Applied Behavioral Analysis (ABA) is a rehabilitative therapy that creates structure and meaning by building upon the child's strengths and abilities. An ABA therapist typically first assesses how the child is functioning developmentally in a variety of areas and then creates a program where the child is worked with on a one-on-one basis to successfully complete a series of specific, measurable tasks. These tasks are designed to move the child to the next step in the developmental hierarchy. When these goals are achieved the therapist sets new more challenging goals. The ultimate objective is to increase the development level of the tasks until the child is challenged at an age-appropriate level.

Network with other parents to find a talented therapist to assess your child, create a program, and to train you and others to carry out the program. The highest levels of success with ABA are achieved when a child receives at least 30 hours a week of one-on-one therapy. ABA- type therapies have been statistically shown to improve the prognosis of virtually all autistic children (my son had a year of modified ABA therapy when he was first diagnosed). Be sure to network with parents to find the therapists getting the best results. Optimally, you want a motivated, innovative, kind and intuitive therapist who will identify your child's strengths and deficits creatively adapt their approach to fit the needs of your child.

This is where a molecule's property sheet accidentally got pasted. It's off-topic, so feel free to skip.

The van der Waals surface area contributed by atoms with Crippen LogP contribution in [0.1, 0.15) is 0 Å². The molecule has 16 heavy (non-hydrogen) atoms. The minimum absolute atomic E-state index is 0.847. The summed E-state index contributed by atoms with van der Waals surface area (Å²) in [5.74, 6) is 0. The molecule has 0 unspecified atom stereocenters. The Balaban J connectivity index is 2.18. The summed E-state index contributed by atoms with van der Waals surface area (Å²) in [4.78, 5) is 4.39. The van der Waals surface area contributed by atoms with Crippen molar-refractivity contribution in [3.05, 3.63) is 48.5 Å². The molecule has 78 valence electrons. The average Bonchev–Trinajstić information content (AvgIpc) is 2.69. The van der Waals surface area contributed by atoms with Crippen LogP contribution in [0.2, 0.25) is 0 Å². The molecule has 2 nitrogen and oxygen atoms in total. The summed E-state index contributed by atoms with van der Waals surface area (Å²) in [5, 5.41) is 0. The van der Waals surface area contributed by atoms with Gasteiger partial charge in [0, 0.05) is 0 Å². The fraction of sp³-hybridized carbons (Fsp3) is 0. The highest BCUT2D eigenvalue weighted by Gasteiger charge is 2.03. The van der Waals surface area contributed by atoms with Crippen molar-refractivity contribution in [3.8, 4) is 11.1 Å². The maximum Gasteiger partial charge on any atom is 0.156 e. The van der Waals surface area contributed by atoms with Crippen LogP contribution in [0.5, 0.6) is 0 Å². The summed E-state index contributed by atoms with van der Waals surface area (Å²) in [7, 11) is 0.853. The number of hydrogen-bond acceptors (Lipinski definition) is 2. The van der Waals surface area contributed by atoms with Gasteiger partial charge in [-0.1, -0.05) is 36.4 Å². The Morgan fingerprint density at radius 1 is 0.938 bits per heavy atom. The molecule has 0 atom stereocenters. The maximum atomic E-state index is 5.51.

Build, strengthen and create organized neurological pathways through which the child can receive and interpret new information.

Integrative therapies such as auditory integration, sensory integration, and visual integration may all be of help in strengthening sensory pathways.

Activities that strengthen the child's ability to multi-task (do more than more thing at a time) can also help to connect the different systems of brain to work together. An example of multi-tasking is to have the child count to twenty while doing jumping jacks on a trampoline. Identify your child's greatest area of sensory difficulty and choose an integrative therapy that addresses it.

However, always be sure to network with other parents to find the therapists who get the best results. Finding a good therapist who gets results is more important than the type of therapy used.


Keep the child engaged in the outside world and stimulated as much as possible during the day in activities that provide an external structure for building meaning, comprehension and organization.

You want mental stimulation to trigger neurological growth on an on-going basis. Every child needs some down time, but this should not be excessive (as in several unstructured hours in a row on a regular basis).


When possible, help your child meet his or her sensory needs in ways that provide positive meaning and purpose.

When my son started excessively wiggling his fingers, I decided to give him piano lessons so that finger movement would have purpose and he is now a professional pianist! When he began to flap his hands, I had him do push-ups so that he would get the sensory feedback to his wrists through an exercise that provides coordination for his entire body. We also played a pushing game where he tried to push me to the wall by pushing my hands against this hands - this also provided sensory input in a more positive, social fashion.